Phil Agre, a friend and former UCLA professor who I've often mentioned on this blog, has gone missing, and some of his friends are organizing an informal search of the streets. As far as anyone knows, he had some sort of severe mental breakdown and is presumed to be homeless somewhere in LA.
Phil was one of the smartest people I knew in graduate school. More than smart, he had the intellectual courage to defy the dominant MIT sensibilities and become not just an engineer but a committed critic of the ideology under the surface of technology, especially as it was applied to artificial intelligence. He was a leader of the situated action insurgency in AI, a movement that questioned the foundations of the stale theories of mind that were implicit in the computational approach. Phil had the ability to take fields of learning that were largely foreign to the culture of MIT (continental philosophy, sociology, anthropology) and translate them into terms that made sense to a nerd like me. I feel I owe Phil a debt for expanding my intellectual horizons.
Phil was a seminal figure in the development of Internet culture. His Red Rock Eater email list was a early predecessor to the many on-line pundits of today. Essentially he invented blogging, although his medium was a broadcast email list rather than the web, which didn't yet exist. He would regularly send out long newsletters containing a mix of essays, pointers to interesting things, and opinions on random things. He turned email into a broadcast medium, which struck me as weird and slightly undemocratic at the time, but he had the intellectual energy to fuel a one-man show, and in this and other matters Phil was just ahead of the times -- now the web is stuffed to the brim with outsized personalities, but it wasn't so back then. Here's one of the last recorded posts on RRE, on Vaclav Havel, which includes an explanation of what Phil termed "issue entrepreneurship". I picked this out at basically at random from the archives, and it typifies the insight, clarity, and urgency of Phil's writing:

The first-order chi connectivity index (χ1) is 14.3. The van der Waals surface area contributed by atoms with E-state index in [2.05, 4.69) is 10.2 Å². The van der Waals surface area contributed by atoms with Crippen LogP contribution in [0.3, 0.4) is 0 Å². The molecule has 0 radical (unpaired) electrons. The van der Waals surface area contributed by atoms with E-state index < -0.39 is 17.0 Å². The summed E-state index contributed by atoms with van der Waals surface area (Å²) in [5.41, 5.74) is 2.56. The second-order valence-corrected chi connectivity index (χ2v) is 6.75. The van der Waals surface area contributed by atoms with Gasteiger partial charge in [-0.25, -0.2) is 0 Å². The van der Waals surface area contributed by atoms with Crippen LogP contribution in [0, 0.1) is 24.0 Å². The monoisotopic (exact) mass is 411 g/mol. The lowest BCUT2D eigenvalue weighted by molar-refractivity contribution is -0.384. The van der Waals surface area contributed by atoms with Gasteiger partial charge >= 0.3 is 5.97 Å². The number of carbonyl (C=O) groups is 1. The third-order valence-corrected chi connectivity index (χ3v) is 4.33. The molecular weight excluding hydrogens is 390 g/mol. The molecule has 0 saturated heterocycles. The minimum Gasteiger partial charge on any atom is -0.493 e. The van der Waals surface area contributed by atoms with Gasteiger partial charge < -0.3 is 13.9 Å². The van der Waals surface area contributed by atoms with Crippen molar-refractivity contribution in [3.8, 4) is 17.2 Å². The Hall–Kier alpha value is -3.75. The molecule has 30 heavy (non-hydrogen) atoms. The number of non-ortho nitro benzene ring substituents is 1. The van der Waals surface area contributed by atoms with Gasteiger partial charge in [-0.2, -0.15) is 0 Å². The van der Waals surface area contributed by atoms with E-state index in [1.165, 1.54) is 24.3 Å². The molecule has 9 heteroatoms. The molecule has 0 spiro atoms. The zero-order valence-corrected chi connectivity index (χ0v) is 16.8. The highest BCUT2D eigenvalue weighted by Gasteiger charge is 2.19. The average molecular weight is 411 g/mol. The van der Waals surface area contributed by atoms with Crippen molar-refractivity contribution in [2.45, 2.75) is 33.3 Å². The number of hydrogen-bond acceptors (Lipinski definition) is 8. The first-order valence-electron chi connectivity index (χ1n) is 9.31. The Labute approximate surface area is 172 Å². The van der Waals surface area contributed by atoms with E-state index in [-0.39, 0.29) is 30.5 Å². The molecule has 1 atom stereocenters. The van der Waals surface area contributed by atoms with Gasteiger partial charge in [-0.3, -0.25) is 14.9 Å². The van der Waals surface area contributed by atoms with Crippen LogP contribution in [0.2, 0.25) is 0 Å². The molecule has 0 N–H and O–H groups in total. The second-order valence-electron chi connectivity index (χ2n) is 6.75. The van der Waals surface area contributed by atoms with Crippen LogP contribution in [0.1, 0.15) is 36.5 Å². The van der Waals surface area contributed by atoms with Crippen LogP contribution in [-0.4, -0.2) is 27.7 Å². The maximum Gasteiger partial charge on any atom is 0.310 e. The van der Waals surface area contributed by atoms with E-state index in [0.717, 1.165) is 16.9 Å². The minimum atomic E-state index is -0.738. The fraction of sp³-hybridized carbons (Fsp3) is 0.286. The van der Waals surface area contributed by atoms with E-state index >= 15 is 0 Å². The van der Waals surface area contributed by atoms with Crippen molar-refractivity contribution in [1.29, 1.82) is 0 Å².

What is needed and missing in the United States is the other major component of Vaclav Havel's life story -- the intellectual seriousness that believed down deep that the world is made of ideas and that the health of a society depends on the health of its language. ... Civilization cannot survive when language becomes the terrain of a thoroughly instrumentalized political war. Vaclav Havel and his colleagues won a contest of decency against the dead hand of an authoritarian system that had nothing living inside it. Today's authoritarians are altogether more resourceful. Today's civil society will have to discover a correspondingly deeper meaning in its own ideals.Some of Phil's better-known essays include:
- What is Conservatism and What is Wrong with it? - cuts to the heart of our present politics.
- Networking on the Network: an early guide to using the Internet to build intellectual communities and careers.
- How to Help Someone Use a Computer - excellent practical advice. This particular bit I use all the time: "Whenever they start to blame themselves, respond by blaming the computer... When they get nailed by a false assumption about the computer's behavior, tell them their assumption was reasonable. Tell *yourself* that it was reasonable."
- The Practical Republic - An examination of the importance of social skills in the creating of citizenship
The tragedy is that for all his intellectual engagement and instruction of others in social skills, something seems to have gone wrong with Phil's own social life. The energy he poured into his writing seems to have left him little to spare to form close relationships -- or something like that, something that allowed him to slip away from the society about which he had so much to say. It is somewhat mystifying that a UCLA professor with a huge Internet following could just vanish with nobody noticing, but that is what seems to have happened. When Phil's voice suddenly ceased a few years back, I assumed he had decided to focus on a book or some other major project. Apparently everyone else made the same assumption. I've been out of the academic circuit for years, that's my excuse, but I don't quite understand how those in the loop could have let this happen. It's a stunning indictment, but I can't say exactly of whom or what.
This reads too much like an obituary. I hope to hell it isn't, and that Phil finds his way back from wherever he's gone off to. We still need him.
[update: the news as of early 2011 is that Phil is in good physical health but wishes to be left alone; the people who were searching for him are going to respect that wish.]